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runtime: stack growth during execution of "next" confuses gdb #25505

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dr2chase opened this issue May 22, 2018 · 5 comments

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commented May 22, 2018

This is not necessarily a "Go" bug, but this needs to be recorded.

If, in gdb, you attempt a "next" across a call to a function f, and if execution of f causes stack growth, then gdb does not recognize the return from f as the actual return from f (because it does not match the call stack, as might be the case if there is recursion, or multiple threads executing the same function), and will appear to "run ahead" to the next breakpoint or the end of the program, whichever comes first.

This is the root cause of #25497.

This is a problem for Go versions between 1.5 and 1.11, at least, and gdb versions between 7.9 and 8.1, at least.

@bcmills bcmills changed the title Stack growth during execution of "next" confuses gdb. runtime: stack growth during execution of "next" confuses gdb May 23, 2018

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commented May 23, 2018

I'm gonna call this a “runtime” issue on the theory that there might be something the runtime can do to tie the call and return together, but feel free to change the prefix if that turns out not to be the case.

CC: @heschik @aclements

@bcmills bcmills added this to the Unplanned milestone May 23, 2018

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commented May 23, 2018

@bcmills I'm not sure that I want to imply that any of us is required to act on this, I just wanted to have a thing to point to for "that problem". Ideally gdb would learn that goroutines are identified by their "g" "registers" and use that. I.e., the runtime already ties the call and return together with the g register.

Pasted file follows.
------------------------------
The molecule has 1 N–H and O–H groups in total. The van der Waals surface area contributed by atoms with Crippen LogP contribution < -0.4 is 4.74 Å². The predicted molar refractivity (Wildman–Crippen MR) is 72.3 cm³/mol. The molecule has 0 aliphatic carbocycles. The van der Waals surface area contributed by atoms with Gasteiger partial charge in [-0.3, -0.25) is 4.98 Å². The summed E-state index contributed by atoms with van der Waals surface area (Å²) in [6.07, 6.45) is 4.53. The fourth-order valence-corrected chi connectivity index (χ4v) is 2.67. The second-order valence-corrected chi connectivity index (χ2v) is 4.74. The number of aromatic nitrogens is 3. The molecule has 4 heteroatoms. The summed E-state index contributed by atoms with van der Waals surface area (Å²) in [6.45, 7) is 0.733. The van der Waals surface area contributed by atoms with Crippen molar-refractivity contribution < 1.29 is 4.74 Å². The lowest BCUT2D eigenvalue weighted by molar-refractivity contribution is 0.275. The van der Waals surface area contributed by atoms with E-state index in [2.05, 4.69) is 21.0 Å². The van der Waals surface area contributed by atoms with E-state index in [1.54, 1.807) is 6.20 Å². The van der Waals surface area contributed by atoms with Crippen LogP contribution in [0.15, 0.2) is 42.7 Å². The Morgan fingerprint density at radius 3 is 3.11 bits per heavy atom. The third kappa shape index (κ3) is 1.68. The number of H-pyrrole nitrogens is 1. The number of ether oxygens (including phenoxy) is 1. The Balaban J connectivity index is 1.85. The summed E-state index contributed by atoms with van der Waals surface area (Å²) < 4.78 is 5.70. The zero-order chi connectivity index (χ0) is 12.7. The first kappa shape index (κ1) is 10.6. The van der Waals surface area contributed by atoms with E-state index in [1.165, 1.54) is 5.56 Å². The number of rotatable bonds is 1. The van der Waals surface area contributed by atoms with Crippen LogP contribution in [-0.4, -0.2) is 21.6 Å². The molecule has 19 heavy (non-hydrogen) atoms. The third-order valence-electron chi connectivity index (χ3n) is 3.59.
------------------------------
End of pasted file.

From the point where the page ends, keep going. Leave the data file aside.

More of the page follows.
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commented May 23, 2018

I'm not sure that I want to imply that any of us is required to act on this, I just wanted to have a thing to point to for "that problem".

Agreed. That's why I milestoned it “Unplanned”. 🙂

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commented May 23, 2018

I'm gonna call this a “runtime” issue on the theory that there might be something the runtime can do to tie the call and return together

I don't think there is. GDB's "next" creates a temporary internal breakpoint that's predicated on both the stack pointer and the thread [1]. This seems pretty fundamentally incompatible with both stack copying (though would work with segmented stacks, which cause other problems for debugging) and N:M scheduling. The only potential wedge I see is that there's special handling for setjmp/longjmp, though I'm not sure what it does. The other possibility, of course, is to nag GDB to implement more complete support for Go, but the "next" breakpoint mechanism seems really deeply embedded.

[1] This starts at next_command. Look for skip_subroutines and STEP_OVER_ALL. The crux is the function insert_step_resume_breakpoint_at_caller, which indirectly sets a non-null the frame_id and thread in the of breakpoint object. bpstat_check_breakpoint_conditions checks these when gdb hits a breakpoint.

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commented May 24, 2018

Like other commenters, I can't think of any way to fix this other than changing gdb. That makes me think that we should close this. It will still exist as a place to point people.

@aclements aclements closed this May 24, 2018

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